Cannabis could help combat the opioid crisis going on now in the US
This month was a big one for cannabis legalization. That’s because, on November 8, eight out of nine states passed new marijuana laws. California, Maine, Massachusetts, and Nevada all said yes to legalizing recreational use. And voters in Florida, North Dakota, Arkansas, and Montana approved new medical marijuana laws. But this month’s cannabis legalization victories could also have some big-time public health implications. That’s because a number of studies have found that cannabis could combat the opioid crisis in the United States.
Researchers have been investigating the link between cannabis and opioids for at least a few years now. Back in 2014, a group of researchers found that states with medical marijuana programs had lower opioid-related mortality rates.
“States with medical cannabis laws had a 24.8% lower mean annual opioid overdose mortality rate compared with states without medical cannabis laws,” they wrote.
Those findings were similar to studies from 2015. In July 2015, the National Bureau of Economic Research published its findings.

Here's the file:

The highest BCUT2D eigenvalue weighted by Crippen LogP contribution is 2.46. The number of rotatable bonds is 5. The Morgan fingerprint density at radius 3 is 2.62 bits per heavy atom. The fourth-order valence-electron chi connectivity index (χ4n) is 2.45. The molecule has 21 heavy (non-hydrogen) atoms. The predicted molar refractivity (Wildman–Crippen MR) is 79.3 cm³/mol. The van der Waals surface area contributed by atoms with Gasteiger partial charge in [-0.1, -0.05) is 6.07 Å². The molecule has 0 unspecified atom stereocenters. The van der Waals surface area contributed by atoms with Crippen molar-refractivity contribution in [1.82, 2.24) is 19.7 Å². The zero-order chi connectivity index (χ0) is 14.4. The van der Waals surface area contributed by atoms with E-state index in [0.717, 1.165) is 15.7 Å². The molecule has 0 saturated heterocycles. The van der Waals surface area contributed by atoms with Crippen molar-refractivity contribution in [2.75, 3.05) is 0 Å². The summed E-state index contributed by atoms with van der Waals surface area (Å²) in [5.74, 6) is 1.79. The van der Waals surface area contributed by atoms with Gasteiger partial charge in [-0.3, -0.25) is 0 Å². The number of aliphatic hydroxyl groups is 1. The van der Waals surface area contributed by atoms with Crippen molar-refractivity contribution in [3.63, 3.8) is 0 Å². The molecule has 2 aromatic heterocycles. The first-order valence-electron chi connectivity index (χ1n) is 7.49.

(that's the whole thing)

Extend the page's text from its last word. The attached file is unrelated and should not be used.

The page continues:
It said that “states permitting medical marijuana dispensaries experience a relative decrease in both opioid addictions and opioid overdose deaths compared to states that do not.”
That study ultimately concluded, “that providing broader access to medical marijuana may have the potential benefit of reducing abuse of highly addictive painkillers.”
In November 2015, RAND researchers found that “states permitting medical marijuana dispensaries experience a relative decrease in opioid addictions and opioid overdose deaths.”
And a study published in April of this year reached similar conclusions. According to Castlight Health, there are currently almost 2 million Americans abusing prescription opioids.
And 16,000 people die every year from opioid overdoses. But those numbers all drop in states that have legalized medical cannabis.
And finally, researchers from the University of Georgia published their findings this past summer. They found that medical marijuana could be used to replace a number of prescription drugs such as opioids. And in states that implemented new medical cannabis programs, the use of prescription drugs “fell significantly.”
The Final Hit
There’s been a lot of research lately to see if cannabis can help fight the opioid epidemic. And so far, the evidence seems pretty consistent.
In states where medical marijuana is legal, people use fewer prescription drugs. And there are lower rates of opioid addiction, abuse, and overdose deaths.
But that’s not all. There are some other ways cannabis can help the opioid crisis. For example, in September, researchers at Columbia found that marijuana helps lower the number of deadly car crashes involving opioids.
The movement to legalize cannabis looks like it’s picking up momentum. And that energy could provide a solution to the ongoing opioid epidemic.